A response to Dan Slater's article "A Million First Dates."
An article in the Atlantic Monthly written by Dan Slater claims that monogamy is on the decline because online dating makes it so easy to dump your relationship and find a new one. Oh really, Dan? Seems like you haven't talked to any of my over-40 dating coaching clients. For them, finding a new relationship online isn't so simple.
Men and women in mid-life complain equally about how difficult it is to find decent partners online. My dating coaching clients struggle to connect with enough appealing prospects to find one for a relationship. Both sexes grumble about how the other gender hardly responds to emails when they try to start a conversation.
While Dan relies on "his friend Jacob's" Internet dating experience, that hardly seems like a large enough sample to draw any proper conclusions. I have found that singles tend to develop arbitrary criteria for comparison of potential partners, causing them to become pickier. This limits possibilities rather than increasing them. For example, for many women, good spelling is crucial. Meanwhile, I bet not one of my dating coaching clients has put "good spelling" on their list of qualities for an ideal mate. After all, being a good speller doesn't make you loyal, loving or even smart.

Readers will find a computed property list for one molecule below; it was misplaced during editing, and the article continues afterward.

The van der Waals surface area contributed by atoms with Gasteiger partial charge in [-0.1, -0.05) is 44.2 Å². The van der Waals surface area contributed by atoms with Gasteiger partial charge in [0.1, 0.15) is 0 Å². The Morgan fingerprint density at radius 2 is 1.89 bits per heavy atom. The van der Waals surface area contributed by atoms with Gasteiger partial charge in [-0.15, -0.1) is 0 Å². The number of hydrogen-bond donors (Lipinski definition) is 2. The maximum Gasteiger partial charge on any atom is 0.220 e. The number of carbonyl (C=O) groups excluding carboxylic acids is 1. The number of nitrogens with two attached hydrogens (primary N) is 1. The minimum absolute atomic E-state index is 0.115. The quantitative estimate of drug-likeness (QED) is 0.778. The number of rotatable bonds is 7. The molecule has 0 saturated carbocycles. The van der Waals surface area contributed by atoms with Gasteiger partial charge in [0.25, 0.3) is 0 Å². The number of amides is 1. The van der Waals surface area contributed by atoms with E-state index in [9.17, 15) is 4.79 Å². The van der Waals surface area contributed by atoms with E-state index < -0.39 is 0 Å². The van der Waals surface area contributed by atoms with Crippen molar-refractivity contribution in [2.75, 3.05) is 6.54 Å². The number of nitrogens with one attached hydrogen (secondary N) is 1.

A little perspective on the issue reveals that online dating is merely a method to help people meet people; it is not to blame for lower levels of monogamy, if they even exist.
In a follow-up article about online dating, Harry Reis, a professor at the University of Rochester, refutes much of Dan's commentary. I loved his subhead, which promised that monogamy is safe even with the advent of new technology. Reis' piece says that no researchers have noted a change in the breakup or divorce rate since online dating came into being when Match.com launched in 1995. Turns out, marriage statistics have not changed much since that time, although people are waiting longer to marry. Keep reading ...
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